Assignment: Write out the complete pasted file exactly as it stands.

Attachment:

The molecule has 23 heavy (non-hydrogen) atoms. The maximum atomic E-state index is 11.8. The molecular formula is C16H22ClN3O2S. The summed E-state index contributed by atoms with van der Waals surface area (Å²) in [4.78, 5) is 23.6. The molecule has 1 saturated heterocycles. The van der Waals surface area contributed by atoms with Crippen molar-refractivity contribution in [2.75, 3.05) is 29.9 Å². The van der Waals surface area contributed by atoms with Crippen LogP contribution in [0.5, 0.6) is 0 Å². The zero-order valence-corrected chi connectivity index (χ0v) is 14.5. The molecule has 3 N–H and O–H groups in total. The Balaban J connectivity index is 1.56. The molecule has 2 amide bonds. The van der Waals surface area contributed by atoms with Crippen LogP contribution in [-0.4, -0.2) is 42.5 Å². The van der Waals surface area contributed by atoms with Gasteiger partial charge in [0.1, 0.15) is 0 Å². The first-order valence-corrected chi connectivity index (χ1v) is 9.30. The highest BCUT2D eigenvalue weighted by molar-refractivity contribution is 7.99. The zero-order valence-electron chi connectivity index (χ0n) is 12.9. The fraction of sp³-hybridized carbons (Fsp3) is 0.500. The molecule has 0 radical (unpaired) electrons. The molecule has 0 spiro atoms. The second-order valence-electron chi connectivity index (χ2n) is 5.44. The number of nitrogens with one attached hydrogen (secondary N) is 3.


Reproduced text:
The molecule has 23 heavy (non-hydrogen) atoms. The maximum atomic E-state index is 11.8. The molecular formula is C16H22ClN3O2S. The summed E-state index contributed by atoms with van der Waals surface area (Å²) in [4.78, 5) is 23.6. The molecule has 1 saturated heterocycles. The van der Waals surface area contributed by atoms with Crippen molar-refractivity contribution in [2.75, 3.05) is 29.9 Å². The van der Waals surface area contributed by atoms with Crippen LogP contribution in [0.5, 0.6) is 0 Å². The zero-order valence-corrected chi connectivity index (χ0v) is 14.5. The molecule has 3 N–H and O–H groups in total. The Balaban J connectivity index is 1.56. The molecule has 2 amide bonds. The van der Waals surface area contributed by atoms with Crippen LogP contribution in [-0.4, -0.2) is 42.5 Å². The van der Waals surface area contributed by atoms with Gasteiger partial charge in [0.1, 0.15) is 0 Å². The first-order valence-corrected chi connectivity index (χ1v) is 9.30. The highest BCUT2D eigenvalue weighted by molar-refractivity contribution is 7.99. The zero-order valence-electron chi connectivity index (χ0n) is 12.9. The fraction of sp³-hybridized carbons (Fsp3) is 0.500. The molecule has 0 radical (unpaired) electrons. The molecule has 0 spiro atoms. The second-order valence-electron chi connectivity index (χ2n) is 5.44. The number of nitrogens with one attached hydrogen (secondary N) is 3.